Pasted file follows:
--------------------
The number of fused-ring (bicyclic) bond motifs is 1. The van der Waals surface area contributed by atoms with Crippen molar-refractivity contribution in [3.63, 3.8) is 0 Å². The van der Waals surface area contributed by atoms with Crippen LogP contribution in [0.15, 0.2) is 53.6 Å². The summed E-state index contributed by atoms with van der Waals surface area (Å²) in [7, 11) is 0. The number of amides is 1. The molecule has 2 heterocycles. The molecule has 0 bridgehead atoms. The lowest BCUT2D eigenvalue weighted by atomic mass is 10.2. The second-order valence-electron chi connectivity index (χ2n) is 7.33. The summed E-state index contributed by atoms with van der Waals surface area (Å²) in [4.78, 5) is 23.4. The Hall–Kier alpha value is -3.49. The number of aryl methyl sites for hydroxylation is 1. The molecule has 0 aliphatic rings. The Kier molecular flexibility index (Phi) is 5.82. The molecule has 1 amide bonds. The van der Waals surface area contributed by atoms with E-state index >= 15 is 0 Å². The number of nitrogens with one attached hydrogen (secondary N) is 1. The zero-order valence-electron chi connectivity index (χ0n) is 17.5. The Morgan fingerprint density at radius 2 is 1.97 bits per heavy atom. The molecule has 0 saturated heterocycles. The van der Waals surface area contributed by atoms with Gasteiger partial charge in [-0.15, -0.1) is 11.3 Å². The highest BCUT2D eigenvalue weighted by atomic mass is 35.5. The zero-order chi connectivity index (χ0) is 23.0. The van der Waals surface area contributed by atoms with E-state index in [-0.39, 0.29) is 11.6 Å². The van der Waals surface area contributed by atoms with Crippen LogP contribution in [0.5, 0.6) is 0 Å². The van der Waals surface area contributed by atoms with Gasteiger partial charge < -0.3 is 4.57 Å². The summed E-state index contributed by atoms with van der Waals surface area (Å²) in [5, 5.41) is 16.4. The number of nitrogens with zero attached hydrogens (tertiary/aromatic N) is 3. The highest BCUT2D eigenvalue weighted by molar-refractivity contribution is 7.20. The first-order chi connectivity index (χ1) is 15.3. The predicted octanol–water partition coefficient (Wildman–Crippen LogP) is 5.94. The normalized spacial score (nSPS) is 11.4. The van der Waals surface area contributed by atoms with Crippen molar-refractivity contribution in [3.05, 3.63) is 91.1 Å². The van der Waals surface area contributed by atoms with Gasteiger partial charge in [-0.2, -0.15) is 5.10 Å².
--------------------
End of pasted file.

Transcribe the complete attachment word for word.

The number of fused-ring (bicyclic) bond motifs is 1. The van der Waals surface area contributed by atoms with Crippen molar-refractivity contribution in [3.63, 3.8) is 0 Å². The van der Waals surface area contributed by atoms with Crippen LogP contribution in [0.15, 0.2) is 53.6 Å². The summed E-state index contributed by atoms with van der Waals surface area (Å²) in [7, 11) is 0. The number of amides is 1. The molecule has 2 heterocycles. The molecule has 0 bridgehead atoms. The lowest BCUT2D eigenvalue weighted by atomic mass is 10.2. The second-order valence-electron chi connectivity index (χ2n) is 7.33. The summed E-state index contributed by atoms with van der Waals surface area (Å²) in [4.78, 5) is 23.4. The Hall–Kier alpha value is -3.49. The number of aryl methyl sites for hydroxylation is 1. The molecule has 0 aliphatic rings. The Kier molecular flexibility index (Phi) is 5.82. The molecule has 1 amide bonds. The van der Waals surface area contributed by atoms with E-state index >= 15 is 0 Å². The number of nitrogens with one attached hydrogen (secondary N) is 1. The zero-order valence-electron chi connectivity index (χ0n) is 17.5. The Morgan fingerprint density at radius 2 is 1.97 bits per heavy atom. The molecule has 0 saturated heterocycles. The van der Waals surface area contributed by atoms with Gasteiger partial charge in [-0.15, -0.1) is 11.3 Å². The highest BCUT2D eigenvalue weighted by atomic mass is 35.5. The zero-order chi connectivity index (χ0) is 23.0. The van der Waals surface area contributed by atoms with E-state index in [-0.39, 0.29) is 11.6 Å². The van der Waals surface area contributed by atoms with Crippen LogP contribution in [0.5, 0.6) is 0 Å². The van der Waals surface area contributed by atoms with Gasteiger partial charge < -0.3 is 4.57 Å². The summed E-state index contributed by atoms with van der Waals surface area (Å²) in [5, 5.41) is 16.4. The number of nitrogens with zero attached hydrogens (tertiary/aromatic N) is 3. The highest BCUT2D eigenvalue weighted by molar-refractivity contribution is 7.20. The first-order chi connectivity index (χ1) is 15.3. The predicted octanol–water partition coefficient (Wildman–Crippen LogP) is 5.94. The normalized spacial score (nSPS) is 11.4. The van der Waals surface area contributed by atoms with Crippen molar-refractivity contribution in [3.05, 3.63) is 91.1 Å². The van der Waals surface area contributed by atoms with Gasteiger partial charge in [-0.2, -0.15) is 5.10 Å².